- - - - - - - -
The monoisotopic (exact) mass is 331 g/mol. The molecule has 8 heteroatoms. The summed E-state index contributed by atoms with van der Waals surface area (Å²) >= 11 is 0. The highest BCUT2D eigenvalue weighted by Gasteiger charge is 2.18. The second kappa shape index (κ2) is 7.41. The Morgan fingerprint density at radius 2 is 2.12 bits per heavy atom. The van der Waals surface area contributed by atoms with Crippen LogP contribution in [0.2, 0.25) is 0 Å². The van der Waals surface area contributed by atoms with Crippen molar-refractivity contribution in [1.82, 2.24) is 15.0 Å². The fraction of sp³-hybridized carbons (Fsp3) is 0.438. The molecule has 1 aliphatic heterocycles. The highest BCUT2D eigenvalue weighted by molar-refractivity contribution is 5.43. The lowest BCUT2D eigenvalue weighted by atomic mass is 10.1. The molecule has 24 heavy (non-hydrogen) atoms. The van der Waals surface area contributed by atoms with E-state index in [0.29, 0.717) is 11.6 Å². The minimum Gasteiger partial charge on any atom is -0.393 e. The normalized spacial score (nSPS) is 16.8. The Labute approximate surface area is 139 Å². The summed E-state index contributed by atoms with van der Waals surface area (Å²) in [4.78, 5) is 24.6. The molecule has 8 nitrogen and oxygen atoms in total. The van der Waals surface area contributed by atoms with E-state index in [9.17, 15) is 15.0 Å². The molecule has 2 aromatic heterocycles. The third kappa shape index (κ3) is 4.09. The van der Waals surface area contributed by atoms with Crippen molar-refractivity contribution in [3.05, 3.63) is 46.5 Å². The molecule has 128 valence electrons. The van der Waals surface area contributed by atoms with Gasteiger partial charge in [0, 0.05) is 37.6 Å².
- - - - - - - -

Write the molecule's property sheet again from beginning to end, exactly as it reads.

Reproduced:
The monoisotopic (exact) mass is 331 g/mol. The molecule has 8 heteroatoms. The summed E-state index contributed by atoms with van der Waals surface area (Å²) >= 11 is 0. The highest BCUT2D eigenvalue weighted by Gasteiger charge is 2.18. The second kappa shape index (κ2) is 7.41. The Morgan fingerprint density at radius 2 is 2.12 bits per heavy atom. The van der Waals surface area contributed by atoms with Crippen LogP contribution in [0.2, 0.25) is 0 Å². The van der Waals surface area contributed by atoms with Crippen molar-refractivity contribution in [1.82, 2.24) is 15.0 Å². The fraction of sp³-hybridized carbons (Fsp3) is 0.438. The molecule has 1 aliphatic heterocycles. The highest BCUT2D eigenvalue weighted by molar-refractivity contribution is 5.43. The lowest BCUT2D eigenvalue weighted by atomic mass is 10.1. The molecule has 24 heavy (non-hydrogen) atoms. The van der Waals surface area contributed by atoms with E-state index in [0.29, 0.717) is 11.6 Å². The minimum Gasteiger partial charge on any atom is -0.393 e. The normalized spacial score (nSPS) is 16.8. The Labute approximate surface area is 139 Å². The summed E-state index contributed by atoms with van der Waals surface area (Å²) in [4.78, 5) is 24.6. The molecule has 8 nitrogen and oxygen atoms in total. The van der Waals surface area contributed by atoms with E-state index in [9.17, 15) is 15.0 Å². The molecule has 2 aromatic heterocycles. The third kappa shape index (κ3) is 4.09. The van der Waals surface area contributed by atoms with Crippen molar-refractivity contribution in [3.05, 3.63) is 46.5 Å². The molecule has 128 valence electrons. The van der Waals surface area contributed by atoms with Gasteiger partial charge in [0, 0.05) is 37.6 Å².